Jeannine Mosely (born May 16, 1953, Pittsburgh, PA) holds a Ph.D. in EECS from the Massachusetts Institute of Technology, and is known for her work as an origami artist. She is best known for her modular origami designs, especially her work using business cards. She has organized several crowd-sourced origami projects built from tens of thousands of business cards involving hundred of volunteers for each project. She is also known for her minimalist origami designs (such as her fourfold alphabet), curved crease models, and her invention of "or-egg-ami" models made from egg cartons.
Education and engineering career
Mosely earned a B.A. in mathematics and a B.S. in electrical engineering from the University of Illinois at Urbana-Champaign and a M.S. and Ph.D. in electrical engineering and computer science from the Massachusetts Institute of Technology. For her master's degree she developed algorithms for time-division multiple access (used in cell-phone technology). For her doctorate she developed flow-control algorithms for handling internet traffic. After finishing her degree, Mosely taught as a visiting lecturer for a year at the University of California, Berkeley in the EECS Department. Subsequently she worked at ICAD, Inc. from 1986 to 1999, developing geometric modeling algorithms for computer-aided design.
Mosely has created several, large, crowd sourced, origami projects with business cards, as well as many smaller business card models. In 1994 she invented a method for linking traditional business card cubes together into structures that could be very large. In 1995 she launched a project to construct a level 3 approximation to the fractal called the Menger Sponge using these cubes. The project was finished in 2005 with 66,048 cards folded and assembled by Mosely and about 200 volunteers.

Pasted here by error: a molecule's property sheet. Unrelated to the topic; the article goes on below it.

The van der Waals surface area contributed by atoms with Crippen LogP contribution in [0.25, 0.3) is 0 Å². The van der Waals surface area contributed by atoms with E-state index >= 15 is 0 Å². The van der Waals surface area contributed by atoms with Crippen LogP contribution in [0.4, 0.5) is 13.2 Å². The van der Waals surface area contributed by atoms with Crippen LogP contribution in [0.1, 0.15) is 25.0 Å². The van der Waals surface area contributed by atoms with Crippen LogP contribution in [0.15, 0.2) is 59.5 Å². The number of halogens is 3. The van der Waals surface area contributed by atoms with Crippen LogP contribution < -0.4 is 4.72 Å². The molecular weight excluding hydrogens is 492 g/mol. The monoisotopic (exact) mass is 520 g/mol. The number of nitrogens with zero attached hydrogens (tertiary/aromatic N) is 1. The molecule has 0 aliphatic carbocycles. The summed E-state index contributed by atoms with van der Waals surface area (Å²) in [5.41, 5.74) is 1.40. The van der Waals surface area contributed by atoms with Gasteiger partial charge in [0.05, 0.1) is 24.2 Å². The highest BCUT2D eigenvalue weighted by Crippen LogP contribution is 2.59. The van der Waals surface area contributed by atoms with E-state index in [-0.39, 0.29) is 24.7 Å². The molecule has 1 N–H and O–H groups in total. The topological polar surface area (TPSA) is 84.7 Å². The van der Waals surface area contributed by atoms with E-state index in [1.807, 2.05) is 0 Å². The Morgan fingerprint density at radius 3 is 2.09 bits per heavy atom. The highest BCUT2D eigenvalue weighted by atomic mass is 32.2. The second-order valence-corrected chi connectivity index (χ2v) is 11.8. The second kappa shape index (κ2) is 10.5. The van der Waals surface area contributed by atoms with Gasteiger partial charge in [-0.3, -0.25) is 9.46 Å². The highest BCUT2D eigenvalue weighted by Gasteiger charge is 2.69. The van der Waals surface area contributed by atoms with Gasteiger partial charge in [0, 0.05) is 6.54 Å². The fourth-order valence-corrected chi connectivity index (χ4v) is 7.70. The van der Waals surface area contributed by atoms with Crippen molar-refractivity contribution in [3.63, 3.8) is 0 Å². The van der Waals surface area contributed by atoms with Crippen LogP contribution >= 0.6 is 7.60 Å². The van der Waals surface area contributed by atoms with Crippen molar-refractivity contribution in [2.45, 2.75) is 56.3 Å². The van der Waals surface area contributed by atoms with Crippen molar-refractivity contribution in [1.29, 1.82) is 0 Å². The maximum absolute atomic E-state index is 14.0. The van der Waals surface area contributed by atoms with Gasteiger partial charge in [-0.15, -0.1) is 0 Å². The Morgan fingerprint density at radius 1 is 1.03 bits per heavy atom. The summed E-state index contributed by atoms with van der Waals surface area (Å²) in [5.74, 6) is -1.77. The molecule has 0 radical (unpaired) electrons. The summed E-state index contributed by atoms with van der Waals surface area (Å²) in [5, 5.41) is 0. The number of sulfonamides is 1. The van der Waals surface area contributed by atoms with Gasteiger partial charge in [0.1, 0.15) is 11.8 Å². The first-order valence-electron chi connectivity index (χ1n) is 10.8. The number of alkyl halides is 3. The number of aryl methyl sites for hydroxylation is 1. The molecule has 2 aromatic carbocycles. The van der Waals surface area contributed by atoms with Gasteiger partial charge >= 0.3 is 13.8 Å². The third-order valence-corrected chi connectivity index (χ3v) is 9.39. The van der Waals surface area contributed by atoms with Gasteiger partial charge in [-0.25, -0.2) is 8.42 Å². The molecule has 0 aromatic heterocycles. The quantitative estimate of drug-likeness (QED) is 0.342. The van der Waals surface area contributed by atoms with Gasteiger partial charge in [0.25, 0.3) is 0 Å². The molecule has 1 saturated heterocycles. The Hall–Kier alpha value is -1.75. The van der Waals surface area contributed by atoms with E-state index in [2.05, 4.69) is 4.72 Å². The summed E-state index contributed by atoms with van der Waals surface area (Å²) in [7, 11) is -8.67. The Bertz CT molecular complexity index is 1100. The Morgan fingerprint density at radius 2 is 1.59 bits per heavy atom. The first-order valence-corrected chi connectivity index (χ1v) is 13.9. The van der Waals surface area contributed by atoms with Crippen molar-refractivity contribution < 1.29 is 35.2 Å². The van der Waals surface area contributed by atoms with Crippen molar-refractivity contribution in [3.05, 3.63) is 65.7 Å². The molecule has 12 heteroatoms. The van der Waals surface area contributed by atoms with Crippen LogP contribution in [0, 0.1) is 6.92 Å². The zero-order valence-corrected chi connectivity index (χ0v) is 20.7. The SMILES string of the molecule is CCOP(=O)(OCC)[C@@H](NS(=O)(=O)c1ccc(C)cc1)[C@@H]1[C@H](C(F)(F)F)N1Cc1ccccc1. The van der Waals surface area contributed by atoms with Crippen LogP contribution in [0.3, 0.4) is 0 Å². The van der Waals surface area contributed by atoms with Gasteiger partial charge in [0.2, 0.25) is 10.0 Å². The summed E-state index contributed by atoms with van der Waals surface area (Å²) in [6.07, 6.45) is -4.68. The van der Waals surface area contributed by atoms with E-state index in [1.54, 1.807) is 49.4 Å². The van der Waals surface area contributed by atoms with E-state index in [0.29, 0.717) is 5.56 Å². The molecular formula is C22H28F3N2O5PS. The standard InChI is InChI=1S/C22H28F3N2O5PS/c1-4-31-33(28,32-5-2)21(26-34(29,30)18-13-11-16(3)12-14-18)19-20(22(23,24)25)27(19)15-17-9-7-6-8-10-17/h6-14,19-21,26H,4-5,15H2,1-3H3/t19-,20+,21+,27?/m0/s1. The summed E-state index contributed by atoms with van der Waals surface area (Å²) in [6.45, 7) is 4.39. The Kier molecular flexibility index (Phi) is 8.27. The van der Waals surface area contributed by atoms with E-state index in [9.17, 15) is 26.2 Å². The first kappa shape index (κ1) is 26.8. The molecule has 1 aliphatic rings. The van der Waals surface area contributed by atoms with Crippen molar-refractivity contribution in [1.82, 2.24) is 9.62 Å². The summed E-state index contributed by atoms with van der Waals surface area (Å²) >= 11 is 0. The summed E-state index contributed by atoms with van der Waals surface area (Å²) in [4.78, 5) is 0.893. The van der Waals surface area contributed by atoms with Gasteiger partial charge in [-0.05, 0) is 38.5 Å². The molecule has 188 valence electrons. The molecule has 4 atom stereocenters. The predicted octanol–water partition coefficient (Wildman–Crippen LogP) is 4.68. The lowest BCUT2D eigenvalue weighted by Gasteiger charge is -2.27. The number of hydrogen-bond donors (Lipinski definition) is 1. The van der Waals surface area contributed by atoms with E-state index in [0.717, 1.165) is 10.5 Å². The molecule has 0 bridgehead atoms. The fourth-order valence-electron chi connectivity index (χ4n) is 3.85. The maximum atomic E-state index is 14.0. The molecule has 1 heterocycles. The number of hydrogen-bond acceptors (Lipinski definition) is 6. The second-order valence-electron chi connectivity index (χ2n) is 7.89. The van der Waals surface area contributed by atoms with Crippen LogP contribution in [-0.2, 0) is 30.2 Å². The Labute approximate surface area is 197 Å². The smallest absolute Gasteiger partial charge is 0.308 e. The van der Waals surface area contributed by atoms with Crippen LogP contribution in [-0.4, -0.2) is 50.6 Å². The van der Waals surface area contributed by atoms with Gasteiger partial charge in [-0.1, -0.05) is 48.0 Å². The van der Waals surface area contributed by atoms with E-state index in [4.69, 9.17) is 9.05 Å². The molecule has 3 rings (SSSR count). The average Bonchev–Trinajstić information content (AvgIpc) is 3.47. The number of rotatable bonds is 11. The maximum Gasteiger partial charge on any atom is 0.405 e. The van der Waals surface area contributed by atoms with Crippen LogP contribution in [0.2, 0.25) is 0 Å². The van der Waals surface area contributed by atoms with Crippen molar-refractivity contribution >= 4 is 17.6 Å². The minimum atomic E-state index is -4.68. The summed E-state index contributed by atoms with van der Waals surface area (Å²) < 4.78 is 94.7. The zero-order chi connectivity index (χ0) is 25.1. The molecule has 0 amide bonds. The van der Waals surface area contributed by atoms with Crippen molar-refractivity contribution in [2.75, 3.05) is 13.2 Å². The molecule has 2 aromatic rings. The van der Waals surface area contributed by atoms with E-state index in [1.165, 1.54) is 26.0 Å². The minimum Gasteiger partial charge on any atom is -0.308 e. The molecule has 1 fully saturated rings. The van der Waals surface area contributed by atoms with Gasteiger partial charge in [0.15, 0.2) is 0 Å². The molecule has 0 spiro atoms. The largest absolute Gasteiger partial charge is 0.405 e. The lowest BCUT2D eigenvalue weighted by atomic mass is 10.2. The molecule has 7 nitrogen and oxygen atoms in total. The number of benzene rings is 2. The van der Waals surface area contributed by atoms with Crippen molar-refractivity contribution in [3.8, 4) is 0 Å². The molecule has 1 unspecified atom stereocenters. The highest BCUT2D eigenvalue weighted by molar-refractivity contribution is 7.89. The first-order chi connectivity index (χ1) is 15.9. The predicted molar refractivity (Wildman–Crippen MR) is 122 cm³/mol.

In 2008 she was commissioned by First Night Worcester (MA) to develop a project to be a part Worcester's New Year's Eve celebration. Worcester's Union Station was chosen as the model to be built. Mosely made a 3D computer model of the station, which was then developed into the resulting business card model. Several hundred Worcester school children assisted by student volunteers from Worcester Polytechnic Institute folded cubes and helped construct the finished model which incorporated over 60,000 cards.
In 2012 the University of Southern California Libraries commissioned Mosely to lead several hundred members of the USC community in building the Mosely Snowflake Sponge, another fractal model, from approximately 49,000 business cards.
In 2007, Mosely began designing origami-like polyhedral models using egg cartons. She calls this technique "or-egg-ami." In 2012 one of these models was bronzed and gilded by sculptor Kevin Box with help from artist Dick Esterle. The completed sculpture, titled "Waxing Gibbous," was displayed at the Bridges Math Art Conference.
- Karlin, Susan (1 May 2008). "Jeannine Mosely: Paper Sculptor". IEEE Spectrum: Technology, Engineering, and Science News. Retrieved 2017-03-10.
- Humblet, P. A.; Mosely, Jeannine (1985). "A class of efficient contention resolution algorithms for multiple access channels". Laboratory for Information and Decision Systems, Massachusetts Institute of Technology. hdl:1721.1/1035.
- Friedman, Rick (2005-06-21). "Fractal Mathematics With Business Cards". The New York Times. ISSN 0362-4331. Retrieved 2017-03-10.
- zke2208 (2008-12-11). "YOUcubed origami to be folded into First Night". Worcester Mag. Retrieved 2017-03-10.
- Masters, Nathan (January 20, 2012). "Help Build the Mosely Snowflake Sponge, a 3-D Fractal Object, for the First Time in the Universe". USC Libraries. Retrieved 2017-03-10.
- Wade, Lizzie. "Folding Fractal Art from 49,000 Business Cards". Wired. Retrieved 2017-03-10.
- "Business Card Origami Orb". Origami Resource Center. Retrieved 2017-03-10.
- "How to Make Your Own Square-Based Origami Bud". Editorial. CABINET (17). Spring 2005. Retrieved 2017-03-10.
- liranik. "Sails (curved origami) by Jeannine Mosely (paper)". Flickr. Retrieved 2017-03-10.
- "Jeannine Mosely (with collaborators Dick Esterle, Kevin Box for "Waxing Gibbous")". Mathematical Art Galleries. Retrieved 2017-03-10.